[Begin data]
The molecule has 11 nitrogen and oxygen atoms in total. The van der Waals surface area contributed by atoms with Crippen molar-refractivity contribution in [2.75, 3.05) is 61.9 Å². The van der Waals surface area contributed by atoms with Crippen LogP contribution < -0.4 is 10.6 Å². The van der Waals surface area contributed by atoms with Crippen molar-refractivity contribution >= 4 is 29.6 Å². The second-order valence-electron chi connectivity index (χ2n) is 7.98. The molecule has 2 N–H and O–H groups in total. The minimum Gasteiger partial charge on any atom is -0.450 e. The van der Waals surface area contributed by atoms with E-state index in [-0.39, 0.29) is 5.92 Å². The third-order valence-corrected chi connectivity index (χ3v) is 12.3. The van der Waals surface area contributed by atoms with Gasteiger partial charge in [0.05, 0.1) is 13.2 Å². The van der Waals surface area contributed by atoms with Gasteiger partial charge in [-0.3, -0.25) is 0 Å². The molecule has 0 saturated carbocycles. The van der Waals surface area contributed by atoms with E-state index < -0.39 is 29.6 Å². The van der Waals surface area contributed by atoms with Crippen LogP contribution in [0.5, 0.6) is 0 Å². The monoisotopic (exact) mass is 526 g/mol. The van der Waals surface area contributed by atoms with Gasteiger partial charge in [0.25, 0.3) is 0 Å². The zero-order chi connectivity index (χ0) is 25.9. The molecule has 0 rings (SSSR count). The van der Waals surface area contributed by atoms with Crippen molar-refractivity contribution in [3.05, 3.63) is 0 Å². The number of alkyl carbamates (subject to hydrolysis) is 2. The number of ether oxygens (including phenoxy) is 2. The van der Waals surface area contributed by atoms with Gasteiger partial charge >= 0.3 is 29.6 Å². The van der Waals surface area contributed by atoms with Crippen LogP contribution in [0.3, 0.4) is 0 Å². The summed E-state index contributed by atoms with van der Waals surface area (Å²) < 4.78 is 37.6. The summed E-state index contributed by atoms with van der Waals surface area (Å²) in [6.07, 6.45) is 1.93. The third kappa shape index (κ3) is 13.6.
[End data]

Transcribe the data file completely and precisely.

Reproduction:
The molecule has 11 nitrogen and oxygen atoms in total. The van der Waals surface area contributed by atoms with Crippen molar-refractivity contribution in [2.75, 3.05) is 61.9 Å². The van der Waals surface area contributed by atoms with Crippen LogP contribution < -0.4 is 10.6 Å². The van der Waals surface area contributed by atoms with Crippen molar-refractivity contribution >= 4 is 29.6 Å². The second-order valence-electron chi connectivity index (χ2n) is 7.98. The molecule has 2 N–H and O–H groups in total. The minimum Gasteiger partial charge on any atom is -0.450 e. The van der Waals surface area contributed by atoms with E-state index in [-0.39, 0.29) is 5.92 Å². The third-order valence-corrected chi connectivity index (χ3v) is 12.3. The van der Waals surface area contributed by atoms with Gasteiger partial charge in [0.05, 0.1) is 13.2 Å². The van der Waals surface area contributed by atoms with Gasteiger partial charge in [-0.3, -0.25) is 0 Å². The molecule has 0 saturated carbocycles. The van der Waals surface area contributed by atoms with E-state index < -0.39 is 29.6 Å². The van der Waals surface area contributed by atoms with Crippen LogP contribution in [0.5, 0.6) is 0 Å². The monoisotopic (exact) mass is 526 g/mol. The van der Waals surface area contributed by atoms with Gasteiger partial charge in [0.25, 0.3) is 0 Å². The zero-order chi connectivity index (χ0) is 25.9. The molecule has 0 rings (SSSR count). The van der Waals surface area contributed by atoms with Crippen molar-refractivity contribution in [3.05, 3.63) is 0 Å². The number of alkyl carbamates (subject to hydrolysis) is 2. The number of ether oxygens (including phenoxy) is 2. The van der Waals surface area contributed by atoms with Gasteiger partial charge >= 0.3 is 29.6 Å². The van der Waals surface area contributed by atoms with Crippen LogP contribution in [0.3, 0.4) is 0 Å². The summed E-state index contributed by atoms with van der Waals surface area (Å²) < 4.78 is 37.6. The summed E-state index contributed by atoms with van der Waals surface area (Å²) in [6.07, 6.45) is 1.93. The third kappa shape index (κ3) is 13.6.